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1 Chronicles 4:1-23 contain fragmentary genealogies of the descendants of Judah, which the compiler appends, as a kind of supplement to the previous lists. They are, perhaps, the records of single Jewish families, which had been preserved through all the years of exile, and were gathered up by our author and inserted with his other tables without any attempt at artificial arrangement or explanation.
The account of Jabez in 1 Chronicles 4:9-10 is profoundly interesting and instructive. His connexion with the “families of Aharhel” in the previous verse is uncertain, and his founding the scribe-city called by his name in 1 Chronicles 2:55, is only a rabbinical conjecture, like the identifying him with Othniel, the son of Kenaz. We have here but the fragmentary chronicle of a saintly personage of the ancient time. His name commemorates the sorrow or pains of his mother at his birth, but he was more honourable than his brethren, more famous, more devoted to the God of Israel, perhaps more wealthy and powerful. He is specially honoured and distinguished for his comprehensive prayer. In the midst, perhaps, of surrounding idolatry, he called on the God of Israel. His prayer has four petitions: 1.)
Bless me In his own person, heart, and life, he would have the special benediction of Jehovah. Literally, his words are, O that blessing thou wouldst bless me! This blessing he would realize in answer to the petitions which follow. 2.)
Enlarge my coast Increase my territorial possessions. Perhaps from being a child of sorrow he had been despised by his brethren, and limited in his possessions; and so he looks, not to man, but to God, to extend his borders. 3.)
Thine hand… with me God’s hand is seen and felt in providential interpositions. Thus Jehovah strengthens, encourages, assists. Jabez would have the God of Israel work with him and in his behalf. 4.)
Keep me from evil, that it may not grieve me The Lord’s prayer ends with this same petition, though expressed in slightly different terms. Matthew 6:13; Luke 11:4. Sin and evil are always sure to grieve.
14. The father of the valley of Charashim That is, father of those who dwelt there, and founder, so to speak, of the institution which gave the place its name. The inhabitants of this valley were craftsmen, and were descended from Joab, the son of Seraiah; so the business of engraving and working in wood and metals was the institution of the place. The location of this valley is unknown, but Nehemiah 11:35, and the Talmud, would seem to place it in the vicinity of Lod, or Lydda.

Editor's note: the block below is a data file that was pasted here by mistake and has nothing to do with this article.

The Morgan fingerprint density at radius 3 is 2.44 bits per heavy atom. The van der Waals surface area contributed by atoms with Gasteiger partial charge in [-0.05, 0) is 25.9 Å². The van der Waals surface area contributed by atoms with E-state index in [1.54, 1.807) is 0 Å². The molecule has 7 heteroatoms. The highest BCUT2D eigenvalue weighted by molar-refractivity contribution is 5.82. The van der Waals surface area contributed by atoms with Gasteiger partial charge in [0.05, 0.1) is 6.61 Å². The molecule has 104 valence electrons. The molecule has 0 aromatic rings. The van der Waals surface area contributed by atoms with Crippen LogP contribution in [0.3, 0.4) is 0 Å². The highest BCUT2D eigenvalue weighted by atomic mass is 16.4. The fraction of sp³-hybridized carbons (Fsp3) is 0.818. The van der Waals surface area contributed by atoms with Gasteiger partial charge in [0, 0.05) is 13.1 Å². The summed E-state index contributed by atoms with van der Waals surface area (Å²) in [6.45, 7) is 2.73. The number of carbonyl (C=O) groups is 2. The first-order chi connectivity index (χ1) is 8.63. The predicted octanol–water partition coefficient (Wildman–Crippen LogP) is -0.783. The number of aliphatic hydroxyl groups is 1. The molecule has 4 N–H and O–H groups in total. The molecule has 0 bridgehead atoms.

21. The house of them that wrought fine linen These descendants of Ashbea were noted for working in linen, or byssus, as the sons of Joab were famed artificers. The writer records the fact as a fragment of ancient tradition, and mentions in the next verse, its if to explain why nothing more is said or known about the matter, that “these are ancient things,” old fragments of tradition, whose more minute details are lost.
23. Dwelt among plants and hedges These words should be rendered as proper names, inhabitants of Netaim and Gederah.
They dwelt with the king for his work They occupied the royal lands and laboured in manual service for the king. In the excavations made at the southeast angle of the Haram enclosure, remains of ancient pottery were found, bearing in Phenician letters the words, To King Zepha; King Shat. On one piece was a part of the word “Melek,” king. On the other pieces the letters had become obliterated.
39. They went to… Gedor So the Simeonites, like the Danites, ( Judges xviii,) enlarged their possessions by conquest. Whether this Gedor is the same as that in the mountains of Judah, (Joshua 15:58,) which Dr. Robinson identifies with Jedur north of Hebron, is uncertain. Ewald proposes to amend by reading, with the Septuagint, Gerar, the city where Abraham and Isaac dwelt. Genesis 20:1; Genesis 26:1. But wherever the place, the Simeonites found there the rich pastures they desired, and did not hesitate to destroy the tents of the peaceful occupants, and to take forcible possession of their fields, as the Danites did in the case of the inhabitants of Laish.
41. The habitations that were found there Rather, the Meunim, or Meunites, who were found there. These seem to have been an Arabian tribe of nomads from the vicinity of Mount Seir. Compare 2 Chronicles 26:7.
43. The Amalekites that were escaped Supposed to be those who escaped the sword of Saul and David. 1Sa 14:48 ; 2 Samuel 8:12.
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Whedon, Daniel. "Commentary on 1 Chronicles 4". "Whedon's Commentary on the Bible". https://studylight.org/
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